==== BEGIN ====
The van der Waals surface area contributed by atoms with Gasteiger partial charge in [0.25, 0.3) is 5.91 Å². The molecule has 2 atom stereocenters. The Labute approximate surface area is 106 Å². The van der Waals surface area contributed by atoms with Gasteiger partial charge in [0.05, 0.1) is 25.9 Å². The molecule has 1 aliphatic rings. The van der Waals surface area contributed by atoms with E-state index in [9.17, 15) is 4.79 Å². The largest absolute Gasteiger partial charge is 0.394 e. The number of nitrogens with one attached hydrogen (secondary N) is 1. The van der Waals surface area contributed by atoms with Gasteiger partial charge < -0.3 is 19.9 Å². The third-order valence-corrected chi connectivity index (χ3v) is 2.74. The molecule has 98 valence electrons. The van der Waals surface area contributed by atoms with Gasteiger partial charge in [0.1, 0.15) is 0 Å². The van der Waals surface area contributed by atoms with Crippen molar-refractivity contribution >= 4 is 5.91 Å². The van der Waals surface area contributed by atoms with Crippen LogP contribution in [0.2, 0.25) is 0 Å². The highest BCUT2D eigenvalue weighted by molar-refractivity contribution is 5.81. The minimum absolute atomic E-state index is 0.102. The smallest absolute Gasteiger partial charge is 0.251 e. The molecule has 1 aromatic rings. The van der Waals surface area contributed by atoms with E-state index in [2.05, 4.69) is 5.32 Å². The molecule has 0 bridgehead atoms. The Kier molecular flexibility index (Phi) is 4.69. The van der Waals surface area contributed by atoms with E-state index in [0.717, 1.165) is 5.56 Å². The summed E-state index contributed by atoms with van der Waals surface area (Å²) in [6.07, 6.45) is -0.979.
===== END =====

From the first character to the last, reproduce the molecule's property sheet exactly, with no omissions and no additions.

The van der Waals surface area contributed by atoms with Gasteiger partial charge in [0.25, 0.3) is 5.91 Å². The molecule has 2 atom stereocenters. The Labute approximate surface area is 106 Å². The van der Waals surface area contributed by atoms with Gasteiger partial charge in [0.05, 0.1) is 25.9 Å². The molecule has 1 aliphatic rings. The van der Waals surface area contributed by atoms with E-state index in [9.17, 15) is 4.79 Å². The largest absolute Gasteiger partial charge is 0.394 e. The number of nitrogens with one attached hydrogen (secondary N) is 1. The van der Waals surface area contributed by atoms with Gasteiger partial charge < -0.3 is 19.9 Å². The third-order valence-corrected chi connectivity index (χ3v) is 2.74. The molecule has 98 valence electrons. The van der Waals surface area contributed by atoms with Gasteiger partial charge in [0.1, 0.15) is 0 Å². The van der Waals surface area contributed by atoms with Crippen molar-refractivity contribution >= 4 is 5.91 Å². The van der Waals surface area contributed by atoms with Crippen LogP contribution in [0.2, 0.25) is 0 Å². The highest BCUT2D eigenvalue weighted by molar-refractivity contribution is 5.81. The minimum absolute atomic E-state index is 0.102. The smallest absolute Gasteiger partial charge is 0.251 e. The molecule has 1 aromatic rings. The van der Waals surface area contributed by atoms with E-state index in [2.05, 4.69) is 5.32 Å². The molecule has 0 bridgehead atoms. The Kier molecular flexibility index (Phi) is 4.69. The van der Waals surface area contributed by atoms with E-state index in [0.717, 1.165) is 5.56 Å². The summed E-state index contributed by atoms with van der Waals surface area (Å²) in [6.07, 6.45) is -0.979.